What is the Common European Framework of Reference for Languages (CEFR)?
Every year, thousands of migrants to the UK are required to prove that they meet the English language standard required by the Home Office. Not all UK immigration applicants have to prove they meet the requirement, including nationals of Antigua and Barbuda, Australia, The Bahamas, Barbados, Belize, Canada, Dominica, Grenada, Guyana, Jamaica, New Zealand, St Lucia, St Vincent and the Grenadines, and Trinidad and Tobago. Also exempt are those under 18 or over 65, people with degrees (or higher) taught or researched in English, and people with certain physical or cognitive conditions. When applying for settlement, applicants who are victims of domestic violence as the partner or spouse of a British citizen or someone settled in the UK, refugees, and people with discretionary leave are also exempt.
Those who are not exempt will need to provide evidence as part of their application that they meet the required standard, which is where the Common European Framework of Reference for Languages (CEFR) becomes relevant.
What is CEFR?
According to the CEFR website, the Common European Framework “provides a common basis for the elaboration of language syllabuses, curriculum guidelines, examinations, textbooks, etc. across Europe. It describes in a comprehensive way what language learners have to learn to do in order to use a language for communication and what knowledge and skills they have to develop so as to be able to act effectively. The description also covers the cultural context in which language is set. The Framework also defines levels of proficiency which allow learners’ progress to be measured at each stage of learning and on a life-long basis”.
The CEFR is in no way limited to the English language, rather it is available in 40 languages. From an immigration standpoint, by using the CEFR, the Home Office can be assured that when an applicant provides a certificate of proficiency, they meet the standard required. Part of the role of the CEFR is to ensure that individuals can be educated and tested to a set proficiency level.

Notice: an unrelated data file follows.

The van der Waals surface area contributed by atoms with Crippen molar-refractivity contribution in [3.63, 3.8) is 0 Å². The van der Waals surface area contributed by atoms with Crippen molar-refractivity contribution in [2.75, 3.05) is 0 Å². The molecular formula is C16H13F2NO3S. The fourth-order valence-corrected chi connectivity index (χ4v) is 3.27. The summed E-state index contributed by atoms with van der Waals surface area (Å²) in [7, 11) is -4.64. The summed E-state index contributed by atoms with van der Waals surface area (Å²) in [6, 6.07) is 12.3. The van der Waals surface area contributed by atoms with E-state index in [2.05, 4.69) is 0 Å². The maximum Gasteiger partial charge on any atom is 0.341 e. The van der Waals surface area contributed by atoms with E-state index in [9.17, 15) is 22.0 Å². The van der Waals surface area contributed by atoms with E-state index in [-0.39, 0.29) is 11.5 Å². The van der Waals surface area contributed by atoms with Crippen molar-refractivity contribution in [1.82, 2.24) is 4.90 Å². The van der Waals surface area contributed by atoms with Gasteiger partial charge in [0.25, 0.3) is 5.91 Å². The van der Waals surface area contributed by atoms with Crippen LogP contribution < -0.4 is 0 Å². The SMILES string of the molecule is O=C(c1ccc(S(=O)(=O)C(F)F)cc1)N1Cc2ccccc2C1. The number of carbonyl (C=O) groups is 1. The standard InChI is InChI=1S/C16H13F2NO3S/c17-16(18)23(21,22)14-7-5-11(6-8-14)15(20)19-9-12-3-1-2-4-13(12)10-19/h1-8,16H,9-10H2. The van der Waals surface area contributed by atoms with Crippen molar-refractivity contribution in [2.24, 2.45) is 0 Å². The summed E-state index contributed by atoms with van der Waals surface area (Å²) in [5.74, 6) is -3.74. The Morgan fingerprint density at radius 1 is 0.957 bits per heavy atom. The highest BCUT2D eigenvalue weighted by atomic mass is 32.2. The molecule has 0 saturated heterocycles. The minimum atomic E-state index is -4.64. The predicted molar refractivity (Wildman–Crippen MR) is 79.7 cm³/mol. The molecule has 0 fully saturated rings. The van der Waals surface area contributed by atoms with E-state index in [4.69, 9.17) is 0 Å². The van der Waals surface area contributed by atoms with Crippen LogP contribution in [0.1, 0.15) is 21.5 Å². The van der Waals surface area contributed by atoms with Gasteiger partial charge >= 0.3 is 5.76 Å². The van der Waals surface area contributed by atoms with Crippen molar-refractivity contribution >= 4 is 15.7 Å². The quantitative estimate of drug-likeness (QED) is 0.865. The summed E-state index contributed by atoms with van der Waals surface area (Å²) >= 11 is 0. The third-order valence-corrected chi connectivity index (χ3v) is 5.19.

What are the CEFR proficiency levels?
When enquiring about the eligibility requirements for your visa or for settlement, you will no doubt have seen reference to letters and numbers such as A1, B1, or C1. They will also specify whether the level must be met for reading, writing, speaking, and/or listening. The English language requirement for a Tier 2 work visa, for example, states that applicants must have passed “an approved English language test with at least CEFR level B1 in reading, writing, speaking and listening”. You may not, however, understand what these letters and numbers mean; these are defined by the CEFR as follows:
- Level A: Basic User
- Level B: Independent User
- Level C: Proficient User
Each of the levels is split into smaller levels:
- Level A1: means the applicant can comprehend and utilise common everyday expressions and very basic phrases aimed at the satisfaction of needs of a concrete type.
- Level A2: means the applicant is able to comprehend sentences and common expressions related to areas of most immediate relevance (e.g. very basic personal and family information, shopping, local geography, employment)
- Level B1: This means the applicant can understand the main points of clear standard input on familiar matters regularly encountered in work, school, leisure, etc. Can deal with most situations likely to arise whilst travelling in an area where the language is spoken